The COVID-19 pandemic was a difficult time that affected the lives of many people, mostly through familial loss. For those who were more fortunate, it left them with little to nothing much to do. With everyone stuck under the lockdowns, tensions arise and conflicts often break out. In this film’s case, it’s not that different from what you would expect, but with just with one problem: infidelity.
Adam (played by Jesse Janzen) and Danielle (played by Leah Finity) are a couple who are going through a string of tough times that are slowly exacerbated by the COVID-19 pandemic. Danielle wants Adam to get a job and take more responsibility around the apartment all while Adam refuses to do so. Things begin to worsen when Adam begins to blame Danielle for minor inconveniences such as moving the butter in the fridge. One day, Danielle decides to rent out his photography studio to another girl, Libby (played by Samantha Laurenti). However, things get awkward when it’s revealed that Adam has been cheating on Danielle with Libby for about a year.
First off, the acting is really good. Jesse Janzen, Leah Finity and Samantha Laurenti all give believable performances that feel down-to-Earth. Jesse pulls off Adam’s self-obsessed and conceited behavior that would make just about anyone cringe at how childish he acts. Meanwhile, Samantha Laurenti as Libby is perfectly manipulative as she tries to get Adam to break things off with Danielle. Speaking of Danielle, she really is the only character the audience sympathizes with, as she carries the relationship, pays for all the bills and puts up with Adam’s shenanigans. However, what makes this relationship all the more believable and entertaining to watch is the fact that Jesse Janzen and Leah Finity are in a long-term relationship in real life. As a quick side note, I’d like to mention that if any of the cast sounds familiar, it is because they were featured in Infrared, which was also directed by Robert Livings. I personally love it when directors work with recurring cast members, since it often shows a strong work relationship between actors and directors.
As a whole, the plot is straightforward and doesn’t contain many surprises. However, this is not a bad thing as Adam is a complete jerk from start to finish, blaming everyone for his problems except himself and digs himself an increasingly deeper grave. The humor in this black comedy stems from watching his world fall apart and him trying to act “reasonable” in this chaos. It’s both funny to see him desperately attempt to worm his way out of admitting to the infidelity while getting called out for his awful behavior, in addition to being uncomfortable and tense to watch his relationship with Danielle fall apart. But despite this initial discomfort, it is cathartic as hell to see the inevitable fate of a relationship so obviously broken.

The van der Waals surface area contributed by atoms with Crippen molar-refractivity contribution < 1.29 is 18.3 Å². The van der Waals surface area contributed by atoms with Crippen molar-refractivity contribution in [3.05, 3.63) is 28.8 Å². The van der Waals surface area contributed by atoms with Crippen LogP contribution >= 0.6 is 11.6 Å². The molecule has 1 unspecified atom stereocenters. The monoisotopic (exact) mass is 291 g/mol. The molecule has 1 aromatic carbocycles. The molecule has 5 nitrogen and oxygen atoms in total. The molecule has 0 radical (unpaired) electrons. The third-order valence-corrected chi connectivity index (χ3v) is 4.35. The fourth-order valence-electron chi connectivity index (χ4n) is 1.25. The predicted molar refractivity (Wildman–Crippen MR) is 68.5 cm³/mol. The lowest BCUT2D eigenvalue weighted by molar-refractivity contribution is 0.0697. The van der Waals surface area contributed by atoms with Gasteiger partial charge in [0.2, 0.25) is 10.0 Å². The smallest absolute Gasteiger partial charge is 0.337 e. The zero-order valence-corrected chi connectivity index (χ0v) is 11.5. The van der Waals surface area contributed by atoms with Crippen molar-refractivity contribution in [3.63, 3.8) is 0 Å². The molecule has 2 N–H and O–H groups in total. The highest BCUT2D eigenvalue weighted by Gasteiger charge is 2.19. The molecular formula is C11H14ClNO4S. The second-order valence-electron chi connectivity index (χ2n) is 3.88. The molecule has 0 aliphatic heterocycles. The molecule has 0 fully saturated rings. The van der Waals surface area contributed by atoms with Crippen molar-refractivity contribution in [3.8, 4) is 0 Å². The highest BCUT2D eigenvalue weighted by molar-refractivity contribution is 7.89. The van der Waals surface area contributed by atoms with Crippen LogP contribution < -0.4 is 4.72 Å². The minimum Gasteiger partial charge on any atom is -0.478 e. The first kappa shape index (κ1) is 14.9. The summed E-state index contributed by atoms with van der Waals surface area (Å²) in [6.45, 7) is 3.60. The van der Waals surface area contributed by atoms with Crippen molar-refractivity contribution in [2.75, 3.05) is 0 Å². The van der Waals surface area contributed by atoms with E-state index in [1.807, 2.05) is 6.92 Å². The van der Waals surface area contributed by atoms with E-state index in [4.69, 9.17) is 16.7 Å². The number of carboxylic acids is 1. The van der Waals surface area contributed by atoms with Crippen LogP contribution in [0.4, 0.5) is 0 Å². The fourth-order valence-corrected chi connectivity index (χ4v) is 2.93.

This film was made on a budget of $200 and limited crew consisting of Robert Livings and Randy Nundlall Jr, who not only directed, but also did the cinematography and Austin Blank, who was in charge of sound mixing. Additionally, the cast were also involved in writing their own dialogue. I am continuously impressed by director Robert Livings’ ability to make so much out of so little. The film was shot with Panasonic AG-DVX100B cameras which Livings said was a throwback to early 2000s mumblecore films, and I have to say that the results are spectacular! My favorite moment with the cinematography was how it creates tension and unease when we watch Adam trying to be honest with Danielle about both their relationship and his affair. The zoom ins and close-ups are carefully used to portray the awkwardness that not only the characters are feeling, but also convey that feeling to the audience.
The Other Girl is a solid black comedy that shows the reality of infidelity and the impact it has on a relationship. Packed with solid performances, subtle cinematography, realistic dialogue and engaging characters, the film is another strong showing for both Robert Livings and Randy Nundlall Jr. and the entire cast. To see two directors make a really good film from so little is both refreshing and inspiring, considering that there have been some rather notorious independent directors who gathered a cult internet following for making worse films while having abundant resources. In an industry where many fail, the few exceptional soar. While making a film is by no means an easy feat, to make a good film with limited resources is an ability that will take any director far.
Co-Written by: Owen Gonzalez